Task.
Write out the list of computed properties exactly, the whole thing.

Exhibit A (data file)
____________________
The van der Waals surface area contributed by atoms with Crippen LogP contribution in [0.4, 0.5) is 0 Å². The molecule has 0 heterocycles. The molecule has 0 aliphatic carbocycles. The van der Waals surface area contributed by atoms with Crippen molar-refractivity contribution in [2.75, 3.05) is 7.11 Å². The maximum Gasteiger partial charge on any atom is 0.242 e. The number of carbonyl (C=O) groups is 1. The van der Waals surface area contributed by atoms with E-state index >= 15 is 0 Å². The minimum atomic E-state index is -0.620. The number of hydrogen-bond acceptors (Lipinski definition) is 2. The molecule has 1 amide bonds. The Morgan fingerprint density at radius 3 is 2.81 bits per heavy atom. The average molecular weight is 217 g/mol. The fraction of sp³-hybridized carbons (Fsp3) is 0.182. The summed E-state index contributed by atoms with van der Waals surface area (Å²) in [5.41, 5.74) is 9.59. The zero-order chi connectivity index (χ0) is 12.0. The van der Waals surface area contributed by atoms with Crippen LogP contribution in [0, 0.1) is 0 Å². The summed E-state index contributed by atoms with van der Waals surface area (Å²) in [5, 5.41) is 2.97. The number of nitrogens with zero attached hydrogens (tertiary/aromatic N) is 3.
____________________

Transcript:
The van der Waals surface area contributed by atoms with Crippen LogP contribution in [0.4, 0.5) is 0 Å². The molecule has 0 heterocycles. The molecule has 0 aliphatic carbocycles. The van der Waals surface area contributed by atoms with Crippen molar-refractivity contribution in [2.75, 3.05) is 7.11 Å². The maximum Gasteiger partial charge on any atom is 0.242 e. The number of carbonyl (C=O) groups is 1. The van der Waals surface area contributed by atoms with E-state index >= 15 is 0 Å². The minimum atomic E-state index is -0.620. The number of hydrogen-bond acceptors (Lipinski definition) is 2. The molecule has 1 amide bonds. The Morgan fingerprint density at radius 3 is 2.81 bits per heavy atom. The average molecular weight is 217 g/mol. The fraction of sp³-hybridized carbons (Fsp3) is 0.182. The summed E-state index contributed by atoms with van der Waals surface area (Å²) in [5.41, 5.74) is 9.59. The zero-order chi connectivity index (χ0) is 12.0. The van der Waals surface area contributed by atoms with Crippen LogP contribution in [0, 0.1) is 0 Å². The summed E-state index contributed by atoms with van der Waals surface area (Å²) in [5, 5.41) is 2.97. The number of nitrogens with zero attached hydrogens (tertiary/aromatic N) is 3.